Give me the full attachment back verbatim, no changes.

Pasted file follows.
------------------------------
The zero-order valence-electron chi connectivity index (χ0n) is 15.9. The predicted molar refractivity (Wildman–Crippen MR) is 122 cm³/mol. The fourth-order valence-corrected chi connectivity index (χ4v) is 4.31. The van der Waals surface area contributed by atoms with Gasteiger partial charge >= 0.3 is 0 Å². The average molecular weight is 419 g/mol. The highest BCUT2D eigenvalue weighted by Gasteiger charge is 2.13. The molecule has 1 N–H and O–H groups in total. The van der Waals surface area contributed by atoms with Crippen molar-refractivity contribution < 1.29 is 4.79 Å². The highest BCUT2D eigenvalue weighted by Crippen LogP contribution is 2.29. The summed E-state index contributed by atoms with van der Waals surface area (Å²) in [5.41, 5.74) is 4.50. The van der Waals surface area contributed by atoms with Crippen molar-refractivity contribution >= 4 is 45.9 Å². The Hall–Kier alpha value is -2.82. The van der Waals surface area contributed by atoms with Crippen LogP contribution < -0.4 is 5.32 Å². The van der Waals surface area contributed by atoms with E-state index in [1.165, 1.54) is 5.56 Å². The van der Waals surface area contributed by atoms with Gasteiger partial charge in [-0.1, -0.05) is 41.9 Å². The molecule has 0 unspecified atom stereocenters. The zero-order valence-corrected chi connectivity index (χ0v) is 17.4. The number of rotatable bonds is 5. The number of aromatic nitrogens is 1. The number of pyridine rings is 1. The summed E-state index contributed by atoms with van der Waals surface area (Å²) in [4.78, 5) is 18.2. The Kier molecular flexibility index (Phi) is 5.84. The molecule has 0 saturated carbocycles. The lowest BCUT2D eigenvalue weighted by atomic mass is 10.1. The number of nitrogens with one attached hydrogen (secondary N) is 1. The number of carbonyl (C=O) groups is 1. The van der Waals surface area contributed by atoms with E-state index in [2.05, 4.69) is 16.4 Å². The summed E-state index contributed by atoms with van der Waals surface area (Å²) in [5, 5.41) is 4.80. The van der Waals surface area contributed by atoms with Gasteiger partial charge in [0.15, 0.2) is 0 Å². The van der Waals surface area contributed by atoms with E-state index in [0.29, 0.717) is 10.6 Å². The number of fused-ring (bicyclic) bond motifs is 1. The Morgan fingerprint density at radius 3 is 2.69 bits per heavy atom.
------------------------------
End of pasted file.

The zero-order valence-electron chi connectivity index (χ0n) is 15.9. The predicted molar refractivity (Wildman–Crippen MR) is 122 cm³/mol. The fourth-order valence-corrected chi connectivity index (χ4v) is 4.31. The van der Waals surface area contributed by atoms with Gasteiger partial charge >= 0.3 is 0 Å². The average molecular weight is 419 g/mol. The highest BCUT2D eigenvalue weighted by Gasteiger charge is 2.13. The molecule has 1 N–H and O–H groups in total. The van der Waals surface area contributed by atoms with Crippen molar-refractivity contribution < 1.29 is 4.79 Å². The highest BCUT2D eigenvalue weighted by Crippen LogP contribution is 2.29. The summed E-state index contributed by atoms with van der Waals surface area (Å²) in [5.41, 5.74) is 4.50. The van der Waals surface area contributed by atoms with Crippen molar-refractivity contribution >= 4 is 45.9 Å². The Hall–Kier alpha value is -2.82. The van der Waals surface area contributed by atoms with Crippen LogP contribution < -0.4 is 5.32 Å². The van der Waals surface area contributed by atoms with E-state index in [1.165, 1.54) is 5.56 Å². The van der Waals surface area contributed by atoms with Gasteiger partial charge in [-0.1, -0.05) is 41.9 Å². The molecule has 0 unspecified atom stereocenters. The zero-order valence-corrected chi connectivity index (χ0v) is 17.4. The number of rotatable bonds is 5. The number of aromatic nitrogens is 1. The number of pyridine rings is 1. The summed E-state index contributed by atoms with van der Waals surface area (Å²) in [4.78, 5) is 18.2. The Kier molecular flexibility index (Phi) is 5.84. The molecule has 0 saturated carbocycles. The lowest BCUT2D eigenvalue weighted by atomic mass is 10.1. The number of nitrogens with one attached hydrogen (secondary N) is 1. The number of carbonyl (C=O) groups is 1. The van der Waals surface area contributed by atoms with E-state index in [2.05, 4.69) is 16.4 Å². The summed E-state index contributed by atoms with van der Waals surface area (Å²) in [5, 5.41) is 4.80. The van der Waals surface area contributed by atoms with Gasteiger partial charge in [0.15, 0.2) is 0 Å². The van der Waals surface area contributed by atoms with E-state index in [0.29, 0.717) is 10.6 Å². The number of fused-ring (bicyclic) bond motifs is 1. The Morgan fingerprint density at radius 3 is 2.69 bits per heavy atom.